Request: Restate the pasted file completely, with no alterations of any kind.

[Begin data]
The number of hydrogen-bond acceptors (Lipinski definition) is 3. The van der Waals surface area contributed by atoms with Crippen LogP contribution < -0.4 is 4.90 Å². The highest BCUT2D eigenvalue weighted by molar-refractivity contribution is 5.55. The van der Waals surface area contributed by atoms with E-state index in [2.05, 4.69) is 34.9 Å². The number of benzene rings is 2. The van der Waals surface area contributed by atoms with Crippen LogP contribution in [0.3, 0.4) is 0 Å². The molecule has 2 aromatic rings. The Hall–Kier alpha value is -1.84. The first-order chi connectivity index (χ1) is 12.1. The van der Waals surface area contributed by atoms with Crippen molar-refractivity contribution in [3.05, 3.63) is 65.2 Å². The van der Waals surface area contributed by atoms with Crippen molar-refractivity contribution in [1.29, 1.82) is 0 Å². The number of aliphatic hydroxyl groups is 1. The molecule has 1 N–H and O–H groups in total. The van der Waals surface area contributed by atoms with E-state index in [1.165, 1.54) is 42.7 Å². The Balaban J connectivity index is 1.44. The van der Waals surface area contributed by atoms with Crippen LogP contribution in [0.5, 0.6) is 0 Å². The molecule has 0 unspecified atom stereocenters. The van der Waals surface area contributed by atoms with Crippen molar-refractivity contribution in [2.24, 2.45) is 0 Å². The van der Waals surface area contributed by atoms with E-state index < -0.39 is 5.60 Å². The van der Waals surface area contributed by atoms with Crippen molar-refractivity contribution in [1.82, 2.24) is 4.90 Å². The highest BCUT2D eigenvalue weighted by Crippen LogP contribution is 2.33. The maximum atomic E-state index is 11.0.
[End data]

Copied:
The number of hydrogen-bond acceptors (Lipinski definition) is 3. The van der Waals surface area contributed by atoms with Crippen LogP contribution < -0.4 is 4.90 Å². The highest BCUT2D eigenvalue weighted by molar-refractivity contribution is 5.55. The van der Waals surface area contributed by atoms with E-state index in [2.05, 4.69) is 34.9 Å². The number of benzene rings is 2. The van der Waals surface area contributed by atoms with Crippen LogP contribution in [0.3, 0.4) is 0 Å². The molecule has 2 aromatic rings. The Hall–Kier alpha value is -1.84. The first-order chi connectivity index (χ1) is 12.1. The van der Waals surface area contributed by atoms with Crippen molar-refractivity contribution in [3.05, 3.63) is 65.2 Å². The van der Waals surface area contributed by atoms with Crippen molar-refractivity contribution in [1.29, 1.82) is 0 Å². The number of aliphatic hydroxyl groups is 1. The molecule has 1 N–H and O–H groups in total. The van der Waals surface area contributed by atoms with E-state index in [1.165, 1.54) is 42.7 Å². The Balaban J connectivity index is 1.44. The van der Waals surface area contributed by atoms with Crippen LogP contribution in [0.5, 0.6) is 0 Å². The molecule has 0 unspecified atom stereocenters. The van der Waals surface area contributed by atoms with Crippen molar-refractivity contribution in [2.24, 2.45) is 0 Å². The van der Waals surface area contributed by atoms with E-state index < -0.39 is 5.60 Å². The van der Waals surface area contributed by atoms with Crippen molar-refractivity contribution in [1.82, 2.24) is 4.90 Å². The highest BCUT2D eigenvalue weighted by Crippen LogP contribution is 2.33. The maximum atomic E-state index is 11.0.